The Forgotten Ones: A Legacy of Agent Orange
The California Report | Wednesday, Nov 24, 2010, 8:50 AM
35 years after the war in Vietnam ended, the chemical Agent Orange still pervades the soil of the South East Asian nation. We look at the efforts to clean-up the contamination that lingers in the land and people of Vietnam.
The California Report | Tuesday, Nov 23, 2010, 8:50 AM
Vietnam says more than 3 million people suffer from disabilities and cancers because of Agent Orange. We travel to Vietnam to explore the plight of America's former allies.
The California Report | Monday, Nov 22, 2010, 8:50 AM
California is home to many Vietnamese-Americans who fought for the U.S. during the Vietnam war. Over time, these soldiers developed cancers because of their exposure to the chemical defoliant Agent Orange. But while American-born vets can get medical care and disability compensation for their Agent Orange-related illnesses, America's former allies get no veterans' benefits.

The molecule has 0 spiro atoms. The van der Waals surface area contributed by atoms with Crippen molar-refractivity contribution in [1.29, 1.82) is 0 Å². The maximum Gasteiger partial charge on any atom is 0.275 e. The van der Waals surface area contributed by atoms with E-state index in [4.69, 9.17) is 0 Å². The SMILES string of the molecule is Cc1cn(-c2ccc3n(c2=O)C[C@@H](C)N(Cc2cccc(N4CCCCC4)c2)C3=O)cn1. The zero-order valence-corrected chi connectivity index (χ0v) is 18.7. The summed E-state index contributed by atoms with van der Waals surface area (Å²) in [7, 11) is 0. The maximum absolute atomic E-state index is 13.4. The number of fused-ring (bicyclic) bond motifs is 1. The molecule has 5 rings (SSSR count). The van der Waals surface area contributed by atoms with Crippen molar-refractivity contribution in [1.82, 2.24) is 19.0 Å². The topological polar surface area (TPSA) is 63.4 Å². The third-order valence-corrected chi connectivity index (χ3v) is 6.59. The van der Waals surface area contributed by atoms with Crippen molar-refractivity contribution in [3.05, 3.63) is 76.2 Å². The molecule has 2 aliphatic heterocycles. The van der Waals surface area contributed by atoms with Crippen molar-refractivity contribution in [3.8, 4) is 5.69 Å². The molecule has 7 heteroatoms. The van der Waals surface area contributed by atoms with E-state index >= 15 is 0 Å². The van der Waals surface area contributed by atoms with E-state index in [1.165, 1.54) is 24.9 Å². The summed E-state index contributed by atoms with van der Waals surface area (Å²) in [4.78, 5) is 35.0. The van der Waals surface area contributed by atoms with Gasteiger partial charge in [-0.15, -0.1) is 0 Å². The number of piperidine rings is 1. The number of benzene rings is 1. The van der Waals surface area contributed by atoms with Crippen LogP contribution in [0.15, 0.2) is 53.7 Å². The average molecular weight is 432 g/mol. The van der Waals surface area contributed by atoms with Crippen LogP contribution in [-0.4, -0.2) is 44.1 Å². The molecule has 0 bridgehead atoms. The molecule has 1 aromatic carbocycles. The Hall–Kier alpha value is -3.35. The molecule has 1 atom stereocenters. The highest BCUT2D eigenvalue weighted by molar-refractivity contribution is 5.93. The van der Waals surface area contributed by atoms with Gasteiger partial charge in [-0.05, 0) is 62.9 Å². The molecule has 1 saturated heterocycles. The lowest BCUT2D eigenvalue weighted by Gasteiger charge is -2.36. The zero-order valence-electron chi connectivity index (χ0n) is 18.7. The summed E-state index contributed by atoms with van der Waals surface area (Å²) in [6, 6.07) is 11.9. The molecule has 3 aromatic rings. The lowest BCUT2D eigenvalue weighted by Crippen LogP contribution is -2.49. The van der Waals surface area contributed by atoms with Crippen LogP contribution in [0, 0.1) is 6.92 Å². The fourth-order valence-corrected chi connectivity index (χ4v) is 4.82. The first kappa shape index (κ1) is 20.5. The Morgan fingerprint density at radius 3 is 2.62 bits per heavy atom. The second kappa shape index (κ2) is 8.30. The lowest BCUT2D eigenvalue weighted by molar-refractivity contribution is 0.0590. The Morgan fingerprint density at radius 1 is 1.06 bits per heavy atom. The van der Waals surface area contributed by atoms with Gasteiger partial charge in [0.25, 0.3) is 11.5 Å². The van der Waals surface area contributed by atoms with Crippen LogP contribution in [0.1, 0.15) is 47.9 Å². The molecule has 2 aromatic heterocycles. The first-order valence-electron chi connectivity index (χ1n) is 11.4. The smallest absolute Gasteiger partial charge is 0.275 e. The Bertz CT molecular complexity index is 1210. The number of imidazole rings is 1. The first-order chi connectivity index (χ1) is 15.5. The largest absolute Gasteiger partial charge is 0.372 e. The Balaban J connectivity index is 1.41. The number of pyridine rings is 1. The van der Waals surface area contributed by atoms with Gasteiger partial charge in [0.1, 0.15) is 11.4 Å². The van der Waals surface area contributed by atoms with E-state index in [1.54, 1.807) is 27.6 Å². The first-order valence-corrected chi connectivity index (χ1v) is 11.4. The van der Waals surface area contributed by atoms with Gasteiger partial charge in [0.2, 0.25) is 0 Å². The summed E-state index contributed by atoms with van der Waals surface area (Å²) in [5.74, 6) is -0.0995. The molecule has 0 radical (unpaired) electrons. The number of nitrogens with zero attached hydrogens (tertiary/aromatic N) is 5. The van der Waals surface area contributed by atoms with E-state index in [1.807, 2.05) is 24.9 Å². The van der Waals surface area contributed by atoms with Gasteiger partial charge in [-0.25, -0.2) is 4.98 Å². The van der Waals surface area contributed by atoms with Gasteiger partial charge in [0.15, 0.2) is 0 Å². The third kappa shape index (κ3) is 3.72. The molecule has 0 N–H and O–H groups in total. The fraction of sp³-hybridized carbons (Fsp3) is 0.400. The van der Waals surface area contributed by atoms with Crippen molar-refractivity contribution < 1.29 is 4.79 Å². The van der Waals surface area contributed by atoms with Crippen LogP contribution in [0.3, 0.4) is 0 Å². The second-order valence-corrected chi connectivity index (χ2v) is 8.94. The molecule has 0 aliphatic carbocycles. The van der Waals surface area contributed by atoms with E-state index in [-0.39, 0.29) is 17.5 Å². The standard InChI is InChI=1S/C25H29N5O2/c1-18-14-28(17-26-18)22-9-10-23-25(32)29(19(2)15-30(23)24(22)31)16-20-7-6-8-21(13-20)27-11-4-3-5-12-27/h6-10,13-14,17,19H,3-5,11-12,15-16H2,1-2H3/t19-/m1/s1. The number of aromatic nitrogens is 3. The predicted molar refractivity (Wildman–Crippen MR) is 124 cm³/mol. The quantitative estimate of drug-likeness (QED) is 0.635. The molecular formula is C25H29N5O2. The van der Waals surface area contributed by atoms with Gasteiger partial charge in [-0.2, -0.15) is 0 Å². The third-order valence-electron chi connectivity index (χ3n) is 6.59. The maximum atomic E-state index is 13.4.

About This Series
The Forgotten Ones: A Legacy of Agent Orange is made possible through a fellowship from the Renaissance Journalism Center at San Francisco State University. The Center's Vietnam Reporting Project is a collaboration with Asian Americans/Pacific Islanders in Philanthropy for reporting on the health and environmental consequences of Agent Orange contamination in Vietnam. The project strives to raise public awareness, spark national conversation, and stimulate problem-solving on this complex and little-understood legacy of the Vietnam War.
Reporter K. Oanh Ha received one of 15 international fellowships, allowing her to travel to Vietnam to find out how Agent Orange is affecting the land, and the health of former South Vietnamese soldiers and their families. Kat Snow edited the series.
The Vietnam Reporting Project is funded by the Ford Foundation.